Tags: SSudan | unrest | UN | rights

UN Details Likely Crimes Against Humanity in South Sudan War

Thursday, 08 May 2014 03:57 PM

Warring forces on both sides of South Sudan's brutal civil war have likely carried out crimes against humanity, the United Nations said Thursday, a day ahead of planned peace talks.

Warning of "countless" gross violations of human rights, the UN peacekeeping mission in South Sudan said that "there are reasonable grounds to believe that crimes against humanity have been committed during the conflict by both government and opposition forces."

The UN's report was released amid preparations for talks slated between President Salva Kiir and rebel chief Riek Machar in the Ethiopian capital to stem almost five months of bloodshed.

"Countless incidents of gross violations of human rights and serious violations of humanitarian law have occurred during the conflict in South Sudan," said the UN report, based on more than 900 interviews with victims and witnesses.

"These include extrajudicial killings, enforced disappearances, rape, the direct targeting of civilians, often along ethnic lines, as well as ill-treatment and the destruction of property. These are crimes for which perpetrators bear individual criminal responsibility."

While both leaders speak of peace, fierce fighting continues and the United Nations has warned of the risk of severe famine and genocide.



Starting as a personal rivalry between Kiir and Machar, the conflict has seen the army divide along ethnic lines, pitting members of Kiir's Dinka tribe against Machar's Nuer.

The United States this week unveiled its first sanctions in response to the "unthinkable violence," targeting one military leader from each side.

The war has claimed thousands of lives, with more than 1.2 million people forced to flee their homes.

The report detailed horrific killings, including in the first days after fighting broke out in the capital Juba on December 15.

One Nuer man recounted to UN rights workers how army troops raided houses and shot civilians in Juba.

"Nuer were being killed like chickens," he was quoted as saying.

"Witness after witness recounted horror as they watched security forces enter their communities, sometimes in tanks and with heavy weaponry, and round up their relatives and neighbors," the report added.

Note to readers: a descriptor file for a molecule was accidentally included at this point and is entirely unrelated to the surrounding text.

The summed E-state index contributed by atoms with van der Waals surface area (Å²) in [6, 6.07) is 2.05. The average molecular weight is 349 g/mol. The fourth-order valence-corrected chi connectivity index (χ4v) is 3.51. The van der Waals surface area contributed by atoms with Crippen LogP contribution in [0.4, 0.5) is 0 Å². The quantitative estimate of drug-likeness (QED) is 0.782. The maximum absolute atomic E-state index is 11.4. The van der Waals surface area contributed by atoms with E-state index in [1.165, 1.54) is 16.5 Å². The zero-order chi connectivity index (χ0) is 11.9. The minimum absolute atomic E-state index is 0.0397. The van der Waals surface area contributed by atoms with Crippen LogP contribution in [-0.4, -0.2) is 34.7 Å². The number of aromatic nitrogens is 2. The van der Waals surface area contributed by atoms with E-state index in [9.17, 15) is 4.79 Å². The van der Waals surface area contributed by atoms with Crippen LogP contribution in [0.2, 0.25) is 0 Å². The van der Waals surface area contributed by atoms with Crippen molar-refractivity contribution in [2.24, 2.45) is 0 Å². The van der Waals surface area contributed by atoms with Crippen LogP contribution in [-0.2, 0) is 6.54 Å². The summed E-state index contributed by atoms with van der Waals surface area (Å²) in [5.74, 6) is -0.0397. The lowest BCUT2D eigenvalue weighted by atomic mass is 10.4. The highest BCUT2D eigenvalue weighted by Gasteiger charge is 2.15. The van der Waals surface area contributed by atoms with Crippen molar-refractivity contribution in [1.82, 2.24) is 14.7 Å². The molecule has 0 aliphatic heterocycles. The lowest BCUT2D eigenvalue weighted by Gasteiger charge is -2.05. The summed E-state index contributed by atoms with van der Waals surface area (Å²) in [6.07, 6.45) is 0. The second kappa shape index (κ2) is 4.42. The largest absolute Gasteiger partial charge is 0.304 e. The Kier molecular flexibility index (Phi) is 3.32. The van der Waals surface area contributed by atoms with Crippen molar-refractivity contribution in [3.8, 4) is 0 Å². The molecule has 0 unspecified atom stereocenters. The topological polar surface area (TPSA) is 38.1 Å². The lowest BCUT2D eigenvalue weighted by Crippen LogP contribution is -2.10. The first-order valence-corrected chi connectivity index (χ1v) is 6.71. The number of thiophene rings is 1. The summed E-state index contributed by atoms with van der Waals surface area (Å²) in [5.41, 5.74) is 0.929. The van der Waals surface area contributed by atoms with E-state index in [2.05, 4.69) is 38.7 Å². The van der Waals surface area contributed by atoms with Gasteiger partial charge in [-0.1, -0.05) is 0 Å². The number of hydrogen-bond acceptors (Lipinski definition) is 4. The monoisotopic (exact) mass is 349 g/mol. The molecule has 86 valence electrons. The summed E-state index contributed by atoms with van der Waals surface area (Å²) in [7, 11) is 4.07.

"In some cases, victims were killed immediately; in others, they were taken to other locations and killed."

In other areas, Dinka people were targeted for their ethnicity and killed, including in massacres in the northern oil town of Bentiu, where fighting continues.

Aid agencies are warning that South Sudan is now on the brink of Africa's worst famine since the 1980s, while both U.S. Secretary of State John Kerry and UN human rights chiefs have spoken out over their fears that the country could slide towards a genocide.

But as pressure builds to stem the brutal conflict, fears are growing that political leaders can no longer hold back their warring forces as communities spiral into cycles of revenge attacks, Amnesty International said in a report Thursday.

Testimonies in Amnesty's report describe civilians including children executed by the side of road "like sheep", women gang-raped and other victims "grotesquely mutilated" with their lips sliced off.

"The longer ethnic rivalries are allowed to deepen and fester, the more fragmented South Sudan will become, making reconciliation and sustainable peace much more difficult to achieve," Amnesty warned.


© AFP 2020

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Warring forces on both sides of South Sudan's brutal civil war have likely carried out crimes against humanity, the United Nations said Thursday, a day ahead of planned peace talks.
SSudan, unrest, UN, rights
Thursday, 08 May 2014 03:57 PM
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